John Hickenlooper, Bob Beauprez, Manu Raju
Colorado Gov. John Hickenlooper, right, gestures while his opponent, Republican candidate for governor Bob Beauprez, left, waits for his turn to speak, during a moderated by Politico reporter Manu Raju, center, in Denver, on Monday. Gov. Hickenlooper is facing one of the toughest re-election fights of his political career. Several polls suggest he’s in a close race against Beauprez, a former member of the U.S. House. (AP Photo/Brennan Linsley)
Colorado Gov. John Hickenlooper during a debate Monday called the vote to legalize recreational marijuana in his state “reckless.”
Hickenlooper, a Democrat who opposed the 2012 constitutional amendment legalizing recreational marijuana, said voters lacked data to make an informed decision, reports the International Business Times.
Hickenlooper was asked at Monday’s Denver Metro Chamber of Commerce debate what he would tell other states considering legalizing marijuana.
“Any governor that looks at doing this before we see what the consequences are, I would view it as reckless,” he said.
He was then asked if the voters were reckless for supporting the amendment.
“I think for us to do that without having all the data, there is not enough data, and to a certain extent you could say it was reckless. I’m not saying it was reckless because I’ll get quoted everywhere, but if it was up to me I wouldn’t have done it, right. I opposed it from the very beginning. In matter of fact, all right, what the hell — I’ll say it was reckless.”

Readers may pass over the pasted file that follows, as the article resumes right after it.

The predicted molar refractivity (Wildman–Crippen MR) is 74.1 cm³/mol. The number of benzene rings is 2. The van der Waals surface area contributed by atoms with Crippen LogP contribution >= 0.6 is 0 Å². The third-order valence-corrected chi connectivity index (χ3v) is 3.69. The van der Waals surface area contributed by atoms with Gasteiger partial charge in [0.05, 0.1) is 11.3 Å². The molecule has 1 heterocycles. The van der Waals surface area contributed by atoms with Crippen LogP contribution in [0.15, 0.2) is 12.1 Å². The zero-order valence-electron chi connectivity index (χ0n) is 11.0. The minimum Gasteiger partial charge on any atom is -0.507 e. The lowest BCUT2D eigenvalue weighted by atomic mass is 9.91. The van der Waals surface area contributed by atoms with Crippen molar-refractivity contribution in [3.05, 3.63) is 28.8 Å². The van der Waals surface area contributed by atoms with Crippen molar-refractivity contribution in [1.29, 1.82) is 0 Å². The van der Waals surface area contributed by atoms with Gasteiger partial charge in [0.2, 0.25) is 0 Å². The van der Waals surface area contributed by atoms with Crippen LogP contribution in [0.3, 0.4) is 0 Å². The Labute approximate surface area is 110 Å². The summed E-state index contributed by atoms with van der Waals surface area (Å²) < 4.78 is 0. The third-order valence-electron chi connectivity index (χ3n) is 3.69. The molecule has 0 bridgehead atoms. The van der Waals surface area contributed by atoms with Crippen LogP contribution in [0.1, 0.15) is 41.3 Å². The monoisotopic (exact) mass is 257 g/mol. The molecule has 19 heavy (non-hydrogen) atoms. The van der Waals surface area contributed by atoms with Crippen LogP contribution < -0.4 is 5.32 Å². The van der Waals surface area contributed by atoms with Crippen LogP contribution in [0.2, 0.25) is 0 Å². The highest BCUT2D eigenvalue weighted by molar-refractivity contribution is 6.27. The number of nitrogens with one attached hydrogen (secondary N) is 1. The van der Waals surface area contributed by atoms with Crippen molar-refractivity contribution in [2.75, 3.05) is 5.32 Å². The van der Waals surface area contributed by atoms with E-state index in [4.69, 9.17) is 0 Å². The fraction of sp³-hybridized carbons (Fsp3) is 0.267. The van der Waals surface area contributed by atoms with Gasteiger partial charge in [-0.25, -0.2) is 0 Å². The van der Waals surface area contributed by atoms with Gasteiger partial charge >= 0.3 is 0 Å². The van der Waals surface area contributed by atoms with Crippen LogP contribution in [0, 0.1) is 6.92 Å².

Hickenlooper, according to the IBT, said he worries about the drug’s impact on young people.
“In the face of inaction from the federal government, Colorado voters had no choice but to act on their own. While the governor believes it was reckless for Colorado to be the first state to violate federal drug laws, it is clear that Colorado voters saw no other choice — and we are committed to carrying out their will, as democracy demands.”
Mason Tvert, communications director for the Marijuana Policy Project, told Ferner that Hickenlooper’s remark was a “a pretty reckless statement.”
“Gov. Hickenlooper was elected by 51 percent of the state’s voters, whereas 55 percent approved the marijuana initiative in 2012,” Tvert told Ferner. “Some of them might now be thinking they made a pretty reckless decision when they voted him into office.”
A Quinnipiac University poll released in July found 54 percent of Colorado voters still support legal pot.
— Noelle Crombie